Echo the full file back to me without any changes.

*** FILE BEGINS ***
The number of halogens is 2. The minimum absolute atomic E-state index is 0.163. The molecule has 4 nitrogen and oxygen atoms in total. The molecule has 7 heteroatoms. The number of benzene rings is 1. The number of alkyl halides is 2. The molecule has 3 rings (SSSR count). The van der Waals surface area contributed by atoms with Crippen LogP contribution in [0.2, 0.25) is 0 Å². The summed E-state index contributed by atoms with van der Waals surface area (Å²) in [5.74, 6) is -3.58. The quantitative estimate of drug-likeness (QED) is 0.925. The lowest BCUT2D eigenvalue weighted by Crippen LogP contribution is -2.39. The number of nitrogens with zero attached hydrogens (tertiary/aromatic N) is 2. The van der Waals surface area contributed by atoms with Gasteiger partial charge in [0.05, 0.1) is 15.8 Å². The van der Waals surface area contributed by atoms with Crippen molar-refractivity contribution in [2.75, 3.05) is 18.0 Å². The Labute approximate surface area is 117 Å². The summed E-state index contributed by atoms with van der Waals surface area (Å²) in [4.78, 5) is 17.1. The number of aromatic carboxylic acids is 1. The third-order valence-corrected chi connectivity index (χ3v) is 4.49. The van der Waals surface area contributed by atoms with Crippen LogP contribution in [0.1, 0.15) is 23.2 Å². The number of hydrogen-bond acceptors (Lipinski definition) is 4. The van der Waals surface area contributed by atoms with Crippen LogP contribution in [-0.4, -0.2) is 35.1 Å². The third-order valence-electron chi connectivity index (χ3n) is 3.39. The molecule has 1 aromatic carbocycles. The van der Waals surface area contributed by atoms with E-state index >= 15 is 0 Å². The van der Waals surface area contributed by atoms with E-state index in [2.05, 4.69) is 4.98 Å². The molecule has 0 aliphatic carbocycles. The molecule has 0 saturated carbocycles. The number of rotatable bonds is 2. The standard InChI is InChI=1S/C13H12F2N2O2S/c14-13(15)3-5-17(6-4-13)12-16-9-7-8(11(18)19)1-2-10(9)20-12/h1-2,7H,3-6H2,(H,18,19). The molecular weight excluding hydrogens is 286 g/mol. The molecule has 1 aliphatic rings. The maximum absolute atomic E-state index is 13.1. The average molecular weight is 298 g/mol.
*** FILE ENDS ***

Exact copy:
The number of halogens is 2. The minimum absolute atomic E-state index is 0.163. The molecule has 4 nitrogen and oxygen atoms in total. The molecule has 7 heteroatoms. The number of benzene rings is 1. The number of alkyl halides is 2. The molecule has 3 rings (SSSR count). The van der Waals surface area contributed by atoms with Crippen LogP contribution in [0.2, 0.25) is 0 Å². The summed E-state index contributed by atoms with van der Waals surface area (Å²) in [5.74, 6) is -3.58. The quantitative estimate of drug-likeness (QED) is 0.925. The lowest BCUT2D eigenvalue weighted by Crippen LogP contribution is -2.39. The number of nitrogens with zero attached hydrogens (tertiary/aromatic N) is 2. The van der Waals surface area contributed by atoms with Gasteiger partial charge in [0.05, 0.1) is 15.8 Å². The van der Waals surface area contributed by atoms with Crippen molar-refractivity contribution in [2.75, 3.05) is 18.0 Å². The Labute approximate surface area is 117 Å². The summed E-state index contributed by atoms with van der Waals surface area (Å²) in [4.78, 5) is 17.1. The number of aromatic carboxylic acids is 1. The third-order valence-corrected chi connectivity index (χ3v) is 4.49. The van der Waals surface area contributed by atoms with Crippen LogP contribution in [0.1, 0.15) is 23.2 Å². The number of hydrogen-bond acceptors (Lipinski definition) is 4. The van der Waals surface area contributed by atoms with Crippen LogP contribution in [-0.4, -0.2) is 35.1 Å². The third-order valence-electron chi connectivity index (χ3n) is 3.39. The molecule has 1 aromatic carbocycles. The van der Waals surface area contributed by atoms with E-state index >= 15 is 0 Å². The van der Waals surface area contributed by atoms with E-state index in [2.05, 4.69) is 4.98 Å². The molecule has 0 aliphatic carbocycles. The molecule has 0 saturated carbocycles. The number of rotatable bonds is 2. The standard InChI is InChI=1S/C13H12F2N2O2S/c14-13(15)3-5-17(6-4-13)12-16-9-7-8(11(18)19)1-2-10(9)20-12/h1-2,7H,3-6H2,(H,18,19). The molecular weight excluding hydrogens is 286 g/mol. The molecule has 1 aliphatic rings. The maximum absolute atomic E-state index is 13.1. The average molecular weight is 298 g/mol.